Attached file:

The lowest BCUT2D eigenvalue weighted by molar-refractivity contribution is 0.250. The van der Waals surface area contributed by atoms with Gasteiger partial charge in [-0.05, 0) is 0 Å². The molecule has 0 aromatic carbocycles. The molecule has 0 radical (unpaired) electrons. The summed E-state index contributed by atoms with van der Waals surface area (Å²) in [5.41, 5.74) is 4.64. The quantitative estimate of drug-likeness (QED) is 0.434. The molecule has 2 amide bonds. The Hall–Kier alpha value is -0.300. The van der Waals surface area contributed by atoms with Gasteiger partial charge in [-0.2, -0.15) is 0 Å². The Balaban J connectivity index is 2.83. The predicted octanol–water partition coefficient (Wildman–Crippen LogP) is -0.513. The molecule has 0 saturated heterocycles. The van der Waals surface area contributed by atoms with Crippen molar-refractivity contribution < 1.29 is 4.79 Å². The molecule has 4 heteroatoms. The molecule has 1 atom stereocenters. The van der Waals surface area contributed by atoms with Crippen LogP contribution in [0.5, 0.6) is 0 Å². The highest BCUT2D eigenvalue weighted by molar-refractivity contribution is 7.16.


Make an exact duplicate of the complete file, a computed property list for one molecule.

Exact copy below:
The lowest BCUT2D eigenvalue weighted by molar-refractivity contribution is 0.250. The van der Waals surface area contributed by atoms with Gasteiger partial charge in [-0.05, 0) is 0 Å². The molecule has 0 aromatic carbocycles. The molecule has 0 radical (unpaired) electrons. The summed E-state index contributed by atoms with van der Waals surface area (Å²) in [5.41, 5.74) is 4.64. The quantitative estimate of drug-likeness (QED) is 0.434. The molecule has 2 amide bonds. The Hall–Kier alpha value is -0.300. The van der Waals surface area contributed by atoms with Gasteiger partial charge in [-0.2, -0.15) is 0 Å². The Balaban J connectivity index is 2.83. The predicted octanol–water partition coefficient (Wildman–Crippen LogP) is -0.513. The molecule has 0 saturated heterocycles. The van der Waals surface area contributed by atoms with Crippen molar-refractivity contribution < 1.29 is 4.79 Å². The molecule has 4 heteroatoms. The molecule has 1 atom stereocenters. The van der Waals surface area contributed by atoms with Crippen LogP contribution in [0.5, 0.6) is 0 Å². The highest BCUT2D eigenvalue weighted by molar-refractivity contribution is 7.16.